As the TV broadcast is delayed by a few seconds, and the timing app data is live, you have to fiddle with it a bit to sync the app to what’s happening on the TV screen (i know, I’m a fussy b*****d). I haven’t decided yet whether to buy it again this year, although I probably will.

  4. Any confirmation of the news about McLaren thinking to race in Malaysia with a Brazil spec MP4-27? Regards,

    • … though Whitmarsh says above – not. Seriously they couldn’t do that… Ferrari were in a similar situation when the began 2012 with the ‘pull rod’ system and Alonso missed out on WDC by 3 points….

      As Toto would say – they’ll be back’ 🙂

  5. I’m seriously grateful for the opportunity to view the Principals’ Conference and… yes, I suppose it was a bit better but… good god…! this is half an hour of presumably prime broadcasting time and overall the boredom is unbearable… Maybe it’s better if you’re actually there but, on Tv, it’s appallingly unprofessional – and excruciatingly dull. Maybe the Principals, being older, were better able to speak but only the Renault chap at the back was innately interesting…! – and Toto was the worst.
    I just query the technical professionalism of the entire ‘production’ – it just isn’t enough, with all the money that’s being spent, which everybody drones on about, to pretend this is the best that Sky can do, especially when the panelists keep complimenting Sky on the increasingly high standard of their output.
    In the audience shot one can see a single camera set up in front of the delegates… Is this REALLY providing the shot we see, because the shot looks like it was done by a mobile-phone set up on a tripod… and ‘locked off’. Why do they not zoom in on the person who is speaking…? Holding this desperately boring, static 5/6-shot is visual rubbish. Why is the cameraman even there…!? And why is he set up so close that he forces himself into a wide-angle lens that causes the people at the rear to look small and even more insignificant…? And also blocks the view of part of the audience, which is usually the main reason the event is taking place…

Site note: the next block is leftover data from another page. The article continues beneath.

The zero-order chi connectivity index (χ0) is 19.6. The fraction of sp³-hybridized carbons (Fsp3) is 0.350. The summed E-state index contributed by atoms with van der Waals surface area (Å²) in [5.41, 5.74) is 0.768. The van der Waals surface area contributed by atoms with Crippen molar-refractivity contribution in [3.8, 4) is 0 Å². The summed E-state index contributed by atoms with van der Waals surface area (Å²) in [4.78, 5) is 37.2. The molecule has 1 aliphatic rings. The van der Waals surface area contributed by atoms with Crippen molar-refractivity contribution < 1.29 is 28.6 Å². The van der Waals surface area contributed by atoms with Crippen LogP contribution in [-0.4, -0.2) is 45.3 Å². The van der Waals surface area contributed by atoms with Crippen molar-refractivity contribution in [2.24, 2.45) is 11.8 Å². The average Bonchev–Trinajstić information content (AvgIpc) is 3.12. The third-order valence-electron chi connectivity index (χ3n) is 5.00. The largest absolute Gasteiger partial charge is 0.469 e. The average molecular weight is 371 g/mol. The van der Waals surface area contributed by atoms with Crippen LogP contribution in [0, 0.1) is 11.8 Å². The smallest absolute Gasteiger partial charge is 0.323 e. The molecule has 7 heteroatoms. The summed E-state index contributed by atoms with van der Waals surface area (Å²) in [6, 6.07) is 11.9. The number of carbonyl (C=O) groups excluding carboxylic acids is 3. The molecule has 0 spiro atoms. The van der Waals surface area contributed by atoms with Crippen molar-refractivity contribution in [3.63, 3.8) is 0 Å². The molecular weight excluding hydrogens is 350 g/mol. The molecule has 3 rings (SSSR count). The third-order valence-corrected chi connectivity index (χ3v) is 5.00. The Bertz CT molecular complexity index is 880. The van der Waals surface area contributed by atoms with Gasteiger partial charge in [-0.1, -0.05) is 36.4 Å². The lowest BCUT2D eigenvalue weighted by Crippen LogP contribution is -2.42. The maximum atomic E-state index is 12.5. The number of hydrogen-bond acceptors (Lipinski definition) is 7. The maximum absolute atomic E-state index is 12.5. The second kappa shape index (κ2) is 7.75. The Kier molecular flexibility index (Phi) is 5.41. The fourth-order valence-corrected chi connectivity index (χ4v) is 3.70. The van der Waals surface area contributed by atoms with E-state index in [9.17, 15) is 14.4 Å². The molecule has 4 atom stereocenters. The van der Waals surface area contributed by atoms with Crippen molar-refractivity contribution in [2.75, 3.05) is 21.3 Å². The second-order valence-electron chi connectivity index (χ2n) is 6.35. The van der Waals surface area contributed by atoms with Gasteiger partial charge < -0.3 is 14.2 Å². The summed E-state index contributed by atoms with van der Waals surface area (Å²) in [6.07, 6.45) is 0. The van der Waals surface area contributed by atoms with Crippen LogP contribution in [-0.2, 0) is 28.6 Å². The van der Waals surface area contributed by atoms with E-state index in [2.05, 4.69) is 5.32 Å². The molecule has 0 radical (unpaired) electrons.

Then the lighting…! Bog-standard flat lighting, with the main light over the top of the camera, thus guaranteeing the participants will look dull and boring whoever they are and whatever they say…
    The entire operation is just so amateur… except that is insulting to the thousands of talented amateurs around the world who could do a better job while standing on their heads – because they won’t need to be doing anything else while they are supposedly shooting the thing, and presumably putting ‘Professional Cameraman’ on their CV.
    I find it amazing that throughout all this boring Tv time the people are talking about the high standards we are currently enjoying, and yet also saying they have to make the presentation more exciting…
    The words ‘irony’ and… er… ‘irony’ come to mind. I know many film students (in Britain and Singapore) who could do an infinitely better job, and perhaps more cheaply… and don’t tell me this guy here is doing this on a budget… It doesn’t cost any more to have him zoom in on each participant.

    I am seriously grateful Judge for you taking the trouble to post these things – it is certainly eye-opening – but also disheartening that so many people seem to accept they are getting high(er) quality Tv just because some marketing-moron tells them it is so… and because they have nothing better to judge it by… And presumably Sky get away with it because there’s no one in the FIA who knows any better either.